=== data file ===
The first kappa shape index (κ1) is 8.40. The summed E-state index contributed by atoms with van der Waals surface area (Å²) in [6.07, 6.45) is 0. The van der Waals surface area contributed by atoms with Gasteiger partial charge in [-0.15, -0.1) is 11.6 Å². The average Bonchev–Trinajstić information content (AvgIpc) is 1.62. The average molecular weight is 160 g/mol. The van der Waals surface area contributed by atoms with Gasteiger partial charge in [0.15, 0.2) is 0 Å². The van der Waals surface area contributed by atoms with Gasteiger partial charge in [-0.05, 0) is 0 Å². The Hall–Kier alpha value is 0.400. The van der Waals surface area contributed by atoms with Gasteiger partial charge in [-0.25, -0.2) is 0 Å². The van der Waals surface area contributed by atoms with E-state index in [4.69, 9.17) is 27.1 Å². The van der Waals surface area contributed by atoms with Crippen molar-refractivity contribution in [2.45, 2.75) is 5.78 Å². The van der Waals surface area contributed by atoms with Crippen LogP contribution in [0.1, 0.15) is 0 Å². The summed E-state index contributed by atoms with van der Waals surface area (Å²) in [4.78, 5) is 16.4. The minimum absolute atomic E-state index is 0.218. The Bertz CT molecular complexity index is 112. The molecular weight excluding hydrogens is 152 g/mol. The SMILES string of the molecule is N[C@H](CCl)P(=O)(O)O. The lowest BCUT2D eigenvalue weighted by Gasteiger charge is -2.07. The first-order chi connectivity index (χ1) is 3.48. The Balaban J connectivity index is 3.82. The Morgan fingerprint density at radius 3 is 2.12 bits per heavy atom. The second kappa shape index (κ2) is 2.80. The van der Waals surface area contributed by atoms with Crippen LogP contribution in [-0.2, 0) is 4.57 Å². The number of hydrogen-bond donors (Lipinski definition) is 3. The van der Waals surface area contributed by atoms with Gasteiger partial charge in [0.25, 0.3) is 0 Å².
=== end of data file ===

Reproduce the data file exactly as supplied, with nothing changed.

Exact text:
The first kappa shape index (κ1) is 8.40. The summed E-state index contributed by atoms with van der Waals surface area (Å²) in [6.07, 6.45) is 0. The van der Waals surface area contributed by atoms with Gasteiger partial charge in [-0.15, -0.1) is 11.6 Å². The average Bonchev–Trinajstić information content (AvgIpc) is 1.62. The average molecular weight is 160 g/mol. The van der Waals surface area contributed by atoms with Gasteiger partial charge in [0.15, 0.2) is 0 Å². The van der Waals surface area contributed by atoms with Gasteiger partial charge in [-0.05, 0) is 0 Å². The Hall–Kier alpha value is 0.400. The van der Waals surface area contributed by atoms with Gasteiger partial charge in [-0.25, -0.2) is 0 Å². The van der Waals surface area contributed by atoms with E-state index in [4.69, 9.17) is 27.1 Å². The van der Waals surface area contributed by atoms with Crippen molar-refractivity contribution in [2.45, 2.75) is 5.78 Å². The van der Waals surface area contributed by atoms with Crippen LogP contribution in [0.1, 0.15) is 0 Å². The summed E-state index contributed by atoms with van der Waals surface area (Å²) in [4.78, 5) is 16.4. The minimum absolute atomic E-state index is 0.218. The Bertz CT molecular complexity index is 112. The molecular weight excluding hydrogens is 152 g/mol. The SMILES string of the molecule is N[C@H](CCl)P(=O)(O)O. The lowest BCUT2D eigenvalue weighted by Gasteiger charge is -2.07. The first-order chi connectivity index (χ1) is 3.48. The Balaban J connectivity index is 3.82. The Morgan fingerprint density at radius 3 is 2.12 bits per heavy atom. The second kappa shape index (κ2) is 2.80. The van der Waals surface area contributed by atoms with Crippen LogP contribution in [-0.2, 0) is 4.57 Å². The number of hydrogen-bond donors (Lipinski definition) is 3. The van der Waals surface area contributed by atoms with Gasteiger partial charge in [0.25, 0.3) is 0 Å².